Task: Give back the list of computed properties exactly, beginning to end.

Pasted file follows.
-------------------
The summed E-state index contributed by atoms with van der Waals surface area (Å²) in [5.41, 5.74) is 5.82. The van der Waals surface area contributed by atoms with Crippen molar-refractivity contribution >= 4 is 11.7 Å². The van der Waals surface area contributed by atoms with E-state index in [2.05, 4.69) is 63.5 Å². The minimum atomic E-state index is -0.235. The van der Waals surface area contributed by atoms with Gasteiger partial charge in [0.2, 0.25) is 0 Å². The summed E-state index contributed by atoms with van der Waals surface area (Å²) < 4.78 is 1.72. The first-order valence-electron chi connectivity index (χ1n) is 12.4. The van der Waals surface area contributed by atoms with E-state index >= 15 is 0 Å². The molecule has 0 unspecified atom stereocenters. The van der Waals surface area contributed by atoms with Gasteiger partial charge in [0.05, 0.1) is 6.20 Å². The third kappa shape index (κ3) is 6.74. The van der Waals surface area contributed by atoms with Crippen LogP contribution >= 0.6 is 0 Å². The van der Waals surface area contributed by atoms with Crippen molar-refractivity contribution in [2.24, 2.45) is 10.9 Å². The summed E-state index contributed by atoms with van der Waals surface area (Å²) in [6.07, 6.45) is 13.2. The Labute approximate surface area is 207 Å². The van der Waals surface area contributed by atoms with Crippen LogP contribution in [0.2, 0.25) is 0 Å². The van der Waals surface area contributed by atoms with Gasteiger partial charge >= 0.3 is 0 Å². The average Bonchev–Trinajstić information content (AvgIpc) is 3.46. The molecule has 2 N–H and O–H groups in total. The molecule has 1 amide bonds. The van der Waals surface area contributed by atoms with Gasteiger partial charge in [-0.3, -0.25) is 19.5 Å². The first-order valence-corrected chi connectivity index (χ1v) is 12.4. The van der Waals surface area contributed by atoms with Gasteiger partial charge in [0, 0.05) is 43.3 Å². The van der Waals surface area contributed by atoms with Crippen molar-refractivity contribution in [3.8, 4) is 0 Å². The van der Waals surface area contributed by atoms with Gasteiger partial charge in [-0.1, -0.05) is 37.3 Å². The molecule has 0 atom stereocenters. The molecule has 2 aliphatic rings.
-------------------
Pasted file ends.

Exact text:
The summed E-state index contributed by atoms with van der Waals surface area (Å²) in [5.41, 5.74) is 5.82. The van der Waals surface area contributed by atoms with Crippen molar-refractivity contribution >= 4 is 11.7 Å². The van der Waals surface area contributed by atoms with E-state index in [2.05, 4.69) is 63.5 Å². The minimum atomic E-state index is -0.235. The van der Waals surface area contributed by atoms with Gasteiger partial charge in [0.2, 0.25) is 0 Å². The summed E-state index contributed by atoms with van der Waals surface area (Å²) < 4.78 is 1.72. The first-order valence-electron chi connectivity index (χ1n) is 12.4. The van der Waals surface area contributed by atoms with E-state index >= 15 is 0 Å². The molecule has 0 unspecified atom stereocenters. The van der Waals surface area contributed by atoms with Gasteiger partial charge in [0.05, 0.1) is 6.20 Å². The third kappa shape index (κ3) is 6.74. The van der Waals surface area contributed by atoms with Crippen LogP contribution >= 0.6 is 0 Å². The van der Waals surface area contributed by atoms with Crippen molar-refractivity contribution in [2.24, 2.45) is 10.9 Å². The summed E-state index contributed by atoms with van der Waals surface area (Å²) in [6.07, 6.45) is 13.2. The Labute approximate surface area is 207 Å². The van der Waals surface area contributed by atoms with Crippen LogP contribution in [0.2, 0.25) is 0 Å². The van der Waals surface area contributed by atoms with Gasteiger partial charge >= 0.3 is 0 Å². The average Bonchev–Trinajstić information content (AvgIpc) is 3.46. The molecule has 2 N–H and O–H groups in total. The molecule has 1 amide bonds. The van der Waals surface area contributed by atoms with Gasteiger partial charge in [-0.3, -0.25) is 19.5 Å². The first-order valence-corrected chi connectivity index (χ1v) is 12.4. The van der Waals surface area contributed by atoms with Gasteiger partial charge in [0, 0.05) is 43.3 Å². The van der Waals surface area contributed by atoms with Crippen molar-refractivity contribution in [3.8, 4) is 0 Å². The van der Waals surface area contributed by atoms with Gasteiger partial charge in [-0.1, -0.05) is 37.3 Å². The molecule has 0 atom stereocenters. The molecule has 2 aliphatic rings.